|Polk County Enterprise - Local News
Stories Added - December 2008
Copyright 2008 - Polk County Publishing Company
Goodrich, Big Sandy schools get national kudos
Polk County Enterprise - December 2008
ounty high schools received national recognition Friday by making the U.S. News and World Report list of “America’s Best High Schools,” ranking among the top 10 percent of schools in the nation. Big Sandy School and Goodrich High School both earned bronze medals by performing better than statistically expected compared with the state average and by performing better than average among the school’s least advantaged students. The methodology used in ranking schools for the report follows the principles that a great high school must provide a quality education for all students, not just the college bound, and that it is doing so across the board for all students across a range of subjects and performance indicators. Data for 21,069 public high schools in 48 states was used in the three-step process that ranked schools as gold, silver, bronze or honorable mention. In order to receive a gold or silver medal the school must offer Advanced Placement (AP) classes or International Baccalaureate (IB) classes, neither of which Goodrich or Big Sandy schools offer.
The fi rst step looked at the statistical performance in reading and math of the students as compared to the average student in the state. The percentage of economically disadvantaged students performing above the state average was then factored in. The second step determined if the least advantaged students (black, Hispanic and low income) were above the state average in math and reading profi ciency. The fi nal step, which judged schools nationally based on college-readiness performance, considered AP and/or IB test data. Of those 21,000 plus schools analyzed, only 9.2 percent were selected – the top 100 for gold, the next 504 for silver, 1,321 for bronze and 17 for honorable mention. Because there is no application process and the study is compiled from state reports, neither Big Sandy nor Goodrich school offi cials realized they had made the list until word trickled down to them. Guylene Robertson, superintendent for G.I.S.D., said a school employee had seen a staff member from a Houston district talking about the report on the television news and had looked to see which schools were on the list and spotted Goodrich High School among those honored. “This honor is representative of the hard work of our students, teachers and staff. It’s really wonderful. We’re on the list because of how well the student body works together – all students,” Robertson said. “One of the things we’ve tried to impress is that all students are gifted – everyone.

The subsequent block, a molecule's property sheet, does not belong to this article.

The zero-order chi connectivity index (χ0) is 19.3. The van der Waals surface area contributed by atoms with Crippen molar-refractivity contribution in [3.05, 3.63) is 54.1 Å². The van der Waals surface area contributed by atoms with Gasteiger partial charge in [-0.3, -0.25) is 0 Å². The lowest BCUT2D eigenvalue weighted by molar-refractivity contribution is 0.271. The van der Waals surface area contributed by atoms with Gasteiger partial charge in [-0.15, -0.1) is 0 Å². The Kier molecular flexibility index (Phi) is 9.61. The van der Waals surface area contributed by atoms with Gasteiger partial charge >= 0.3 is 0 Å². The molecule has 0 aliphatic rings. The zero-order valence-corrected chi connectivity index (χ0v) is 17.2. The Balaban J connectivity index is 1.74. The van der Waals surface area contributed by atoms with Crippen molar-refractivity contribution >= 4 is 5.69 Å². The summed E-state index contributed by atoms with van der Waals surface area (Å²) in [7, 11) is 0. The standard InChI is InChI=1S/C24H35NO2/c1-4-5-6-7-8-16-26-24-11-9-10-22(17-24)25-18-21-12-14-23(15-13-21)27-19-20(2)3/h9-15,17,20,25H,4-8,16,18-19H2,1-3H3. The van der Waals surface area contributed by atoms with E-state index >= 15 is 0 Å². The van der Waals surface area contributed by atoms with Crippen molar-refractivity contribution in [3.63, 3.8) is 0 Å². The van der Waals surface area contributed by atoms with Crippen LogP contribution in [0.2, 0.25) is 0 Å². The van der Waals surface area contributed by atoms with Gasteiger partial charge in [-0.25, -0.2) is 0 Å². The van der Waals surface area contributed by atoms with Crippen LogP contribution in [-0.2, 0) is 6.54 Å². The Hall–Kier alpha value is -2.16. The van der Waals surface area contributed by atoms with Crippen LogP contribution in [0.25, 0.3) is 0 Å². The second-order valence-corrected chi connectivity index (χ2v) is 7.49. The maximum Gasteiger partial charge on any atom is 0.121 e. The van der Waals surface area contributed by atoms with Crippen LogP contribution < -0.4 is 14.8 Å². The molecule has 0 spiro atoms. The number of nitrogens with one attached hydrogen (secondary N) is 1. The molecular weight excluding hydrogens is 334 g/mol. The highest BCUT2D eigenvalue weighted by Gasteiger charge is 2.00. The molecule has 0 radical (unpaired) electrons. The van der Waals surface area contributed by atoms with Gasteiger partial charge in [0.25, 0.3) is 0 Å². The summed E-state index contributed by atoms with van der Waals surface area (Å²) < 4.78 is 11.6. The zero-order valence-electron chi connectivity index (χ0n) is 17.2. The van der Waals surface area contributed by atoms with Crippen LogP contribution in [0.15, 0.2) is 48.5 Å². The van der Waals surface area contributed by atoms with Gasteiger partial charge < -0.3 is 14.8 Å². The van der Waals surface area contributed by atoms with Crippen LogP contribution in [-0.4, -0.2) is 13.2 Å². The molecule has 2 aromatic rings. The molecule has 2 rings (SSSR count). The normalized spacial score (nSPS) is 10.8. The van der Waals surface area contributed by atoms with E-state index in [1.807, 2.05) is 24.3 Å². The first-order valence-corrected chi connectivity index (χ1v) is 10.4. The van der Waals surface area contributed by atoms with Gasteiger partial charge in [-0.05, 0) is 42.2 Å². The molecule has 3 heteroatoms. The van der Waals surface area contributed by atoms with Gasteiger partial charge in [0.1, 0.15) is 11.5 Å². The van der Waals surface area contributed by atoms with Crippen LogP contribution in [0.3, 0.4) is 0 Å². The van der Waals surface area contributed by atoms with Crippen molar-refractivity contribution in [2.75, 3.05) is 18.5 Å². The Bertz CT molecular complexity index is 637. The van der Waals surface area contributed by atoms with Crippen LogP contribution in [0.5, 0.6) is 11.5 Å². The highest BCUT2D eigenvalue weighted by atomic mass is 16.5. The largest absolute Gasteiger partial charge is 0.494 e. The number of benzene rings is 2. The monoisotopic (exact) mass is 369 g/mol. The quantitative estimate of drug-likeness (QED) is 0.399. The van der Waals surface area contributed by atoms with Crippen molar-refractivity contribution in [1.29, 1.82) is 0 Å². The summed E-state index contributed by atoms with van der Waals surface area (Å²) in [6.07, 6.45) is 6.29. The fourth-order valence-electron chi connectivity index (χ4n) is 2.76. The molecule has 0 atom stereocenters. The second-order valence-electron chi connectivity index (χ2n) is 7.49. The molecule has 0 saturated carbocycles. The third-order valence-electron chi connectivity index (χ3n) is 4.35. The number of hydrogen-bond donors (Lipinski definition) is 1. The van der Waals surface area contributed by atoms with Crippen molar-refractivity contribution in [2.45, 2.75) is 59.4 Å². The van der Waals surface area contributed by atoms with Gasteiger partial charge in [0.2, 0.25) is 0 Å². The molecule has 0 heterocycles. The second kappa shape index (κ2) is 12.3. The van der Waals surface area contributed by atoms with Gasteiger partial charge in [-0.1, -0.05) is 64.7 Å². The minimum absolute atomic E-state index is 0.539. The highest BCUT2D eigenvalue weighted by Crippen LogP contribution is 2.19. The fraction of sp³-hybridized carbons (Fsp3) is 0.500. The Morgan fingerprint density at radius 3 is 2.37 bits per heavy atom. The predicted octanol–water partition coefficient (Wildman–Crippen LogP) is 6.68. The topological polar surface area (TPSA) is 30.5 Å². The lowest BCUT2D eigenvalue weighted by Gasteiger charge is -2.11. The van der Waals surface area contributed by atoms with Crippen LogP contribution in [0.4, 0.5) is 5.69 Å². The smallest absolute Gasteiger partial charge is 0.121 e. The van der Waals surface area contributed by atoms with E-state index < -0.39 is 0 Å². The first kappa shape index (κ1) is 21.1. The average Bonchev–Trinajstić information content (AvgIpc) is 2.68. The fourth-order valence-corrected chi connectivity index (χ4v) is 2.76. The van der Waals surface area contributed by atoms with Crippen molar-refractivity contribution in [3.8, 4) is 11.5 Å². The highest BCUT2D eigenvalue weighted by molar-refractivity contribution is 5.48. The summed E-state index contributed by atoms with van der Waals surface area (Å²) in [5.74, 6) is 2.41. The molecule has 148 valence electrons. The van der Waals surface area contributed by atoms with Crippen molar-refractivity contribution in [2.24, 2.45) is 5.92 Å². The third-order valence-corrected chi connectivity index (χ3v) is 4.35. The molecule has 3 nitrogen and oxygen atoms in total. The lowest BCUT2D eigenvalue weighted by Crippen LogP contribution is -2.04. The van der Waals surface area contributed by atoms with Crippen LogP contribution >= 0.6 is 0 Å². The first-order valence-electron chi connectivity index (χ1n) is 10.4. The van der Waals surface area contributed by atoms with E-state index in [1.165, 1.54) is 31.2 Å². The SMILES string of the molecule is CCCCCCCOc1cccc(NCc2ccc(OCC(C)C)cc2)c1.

We’ve worked hard on improving scores but that’s just one small part in a student’s education. In a small district you have such close relationships between students and faculty and administrators and that support network and community of encouragement is what propels our students to succeed,” Robertson said. Big Sandy Superintendent Kenneth Graham was attending a basketball tournament Friday afternoon when a Polk County Enterprise reporter told him of the school’s bronze medal recognition. While not aware of the school’s award, Graham was not surprised about their achievements with disadvantaged students. “We have a very strong special education program. Everyone works very close together, the teachers, students and parents. The kids work extra time before and after school to be able to pass their tests and they score very well. I am very proud of all our teachers and kids, they all work hard.”